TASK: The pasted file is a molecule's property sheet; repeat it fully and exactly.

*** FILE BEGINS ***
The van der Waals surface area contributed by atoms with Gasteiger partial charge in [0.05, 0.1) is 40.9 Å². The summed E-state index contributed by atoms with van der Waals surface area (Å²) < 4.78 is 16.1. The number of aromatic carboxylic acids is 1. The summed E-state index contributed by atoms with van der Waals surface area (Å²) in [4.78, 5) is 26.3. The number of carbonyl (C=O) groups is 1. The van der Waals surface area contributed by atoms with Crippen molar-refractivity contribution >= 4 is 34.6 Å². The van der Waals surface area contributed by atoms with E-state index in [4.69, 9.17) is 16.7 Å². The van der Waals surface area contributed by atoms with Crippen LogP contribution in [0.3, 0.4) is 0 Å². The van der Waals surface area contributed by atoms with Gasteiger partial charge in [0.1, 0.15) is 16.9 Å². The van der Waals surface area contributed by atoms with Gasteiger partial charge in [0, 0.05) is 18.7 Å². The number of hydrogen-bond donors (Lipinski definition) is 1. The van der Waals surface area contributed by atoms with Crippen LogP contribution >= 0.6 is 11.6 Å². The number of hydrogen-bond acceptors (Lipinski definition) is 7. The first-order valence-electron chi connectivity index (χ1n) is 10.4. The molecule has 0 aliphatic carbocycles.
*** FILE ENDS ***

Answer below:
The van der Waals surface area contributed by atoms with Gasteiger partial charge in [0.05, 0.1) is 40.9 Å². The summed E-state index contributed by atoms with van der Waals surface area (Å²) < 4.78 is 16.1. The number of aromatic carboxylic acids is 1. The summed E-state index contributed by atoms with van der Waals surface area (Å²) in [4.78, 5) is 26.3. The number of carbonyl (C=O) groups is 1. The van der Waals surface area contributed by atoms with Crippen molar-refractivity contribution >= 4 is 34.6 Å². The van der Waals surface area contributed by atoms with E-state index in [4.69, 9.17) is 16.7 Å². The van der Waals surface area contributed by atoms with Crippen LogP contribution in [0.3, 0.4) is 0 Å². The van der Waals surface area contributed by atoms with Gasteiger partial charge in [0.1, 0.15) is 16.9 Å². The van der Waals surface area contributed by atoms with Gasteiger partial charge in [0, 0.05) is 18.7 Å². The number of hydrogen-bond donors (Lipinski definition) is 1. The van der Waals surface area contributed by atoms with Crippen LogP contribution >= 0.6 is 11.6 Å². The number of hydrogen-bond acceptors (Lipinski definition) is 7. The first-order valence-electron chi connectivity index (χ1n) is 10.4. The molecule has 0 aliphatic carbocycles.